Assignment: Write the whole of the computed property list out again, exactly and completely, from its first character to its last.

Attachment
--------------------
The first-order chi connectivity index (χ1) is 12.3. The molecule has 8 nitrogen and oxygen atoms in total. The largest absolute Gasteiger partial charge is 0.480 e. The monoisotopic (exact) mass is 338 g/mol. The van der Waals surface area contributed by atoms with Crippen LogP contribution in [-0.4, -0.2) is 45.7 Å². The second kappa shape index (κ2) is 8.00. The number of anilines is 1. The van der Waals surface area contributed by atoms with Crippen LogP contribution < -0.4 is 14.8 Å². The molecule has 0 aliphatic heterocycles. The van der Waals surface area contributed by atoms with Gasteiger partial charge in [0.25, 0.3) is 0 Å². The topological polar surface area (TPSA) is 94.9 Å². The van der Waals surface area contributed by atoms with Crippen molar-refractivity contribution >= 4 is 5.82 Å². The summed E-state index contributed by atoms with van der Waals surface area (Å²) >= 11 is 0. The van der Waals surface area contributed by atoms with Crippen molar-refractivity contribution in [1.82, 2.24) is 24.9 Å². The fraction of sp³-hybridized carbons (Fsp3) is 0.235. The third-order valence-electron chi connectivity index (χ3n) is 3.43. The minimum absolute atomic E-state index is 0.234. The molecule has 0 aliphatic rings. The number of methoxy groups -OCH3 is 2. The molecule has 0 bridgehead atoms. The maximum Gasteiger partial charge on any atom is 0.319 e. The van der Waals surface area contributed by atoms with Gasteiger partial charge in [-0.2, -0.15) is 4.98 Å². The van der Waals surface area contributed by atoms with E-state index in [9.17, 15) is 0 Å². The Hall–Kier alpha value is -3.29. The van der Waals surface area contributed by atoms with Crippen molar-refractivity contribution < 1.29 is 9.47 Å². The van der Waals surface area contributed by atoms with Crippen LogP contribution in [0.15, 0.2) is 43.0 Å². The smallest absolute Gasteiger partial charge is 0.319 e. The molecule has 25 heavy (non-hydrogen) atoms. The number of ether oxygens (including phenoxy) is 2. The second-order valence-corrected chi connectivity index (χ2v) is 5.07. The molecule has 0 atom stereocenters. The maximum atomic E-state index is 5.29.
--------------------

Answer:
The first-order chi connectivity index (χ1) is 12.3. The molecule has 8 nitrogen and oxygen atoms in total. The largest absolute Gasteiger partial charge is 0.480 e. The monoisotopic (exact) mass is 338 g/mol. The van der Waals surface area contributed by atoms with Crippen LogP contribution in [-0.4, -0.2) is 45.7 Å². The second kappa shape index (κ2) is 8.00. The number of anilines is 1. The van der Waals surface area contributed by atoms with Crippen LogP contribution < -0.4 is 14.8 Å². The molecule has 0 aliphatic heterocycles. The van der Waals surface area contributed by atoms with Gasteiger partial charge in [0.25, 0.3) is 0 Å². The topological polar surface area (TPSA) is 94.9 Å². The van der Waals surface area contributed by atoms with Crippen molar-refractivity contribution >= 4 is 5.82 Å². The summed E-state index contributed by atoms with van der Waals surface area (Å²) >= 11 is 0. The van der Waals surface area contributed by atoms with Crippen molar-refractivity contribution in [1.82, 2.24) is 24.9 Å². The fraction of sp³-hybridized carbons (Fsp3) is 0.235. The third-order valence-electron chi connectivity index (χ3n) is 3.43. The minimum absolute atomic E-state index is 0.234. The molecule has 0 aliphatic rings. The number of methoxy groups -OCH3 is 2. The molecule has 0 bridgehead atoms. The maximum Gasteiger partial charge on any atom is 0.319 e. The van der Waals surface area contributed by atoms with Gasteiger partial charge in [-0.2, -0.15) is 4.98 Å². The van der Waals surface area contributed by atoms with E-state index in [9.17, 15) is 0 Å². The Hall–Kier alpha value is -3.29. The van der Waals surface area contributed by atoms with Crippen molar-refractivity contribution < 1.29 is 9.47 Å². The van der Waals surface area contributed by atoms with Crippen LogP contribution in [0.15, 0.2) is 43.0 Å². The smallest absolute Gasteiger partial charge is 0.319 e. The molecule has 25 heavy (non-hydrogen) atoms. The number of ether oxygens (including phenoxy) is 2. The second-order valence-corrected chi connectivity index (χ2v) is 5.07. The molecule has 0 atom stereocenters. The maximum atomic E-state index is 5.29.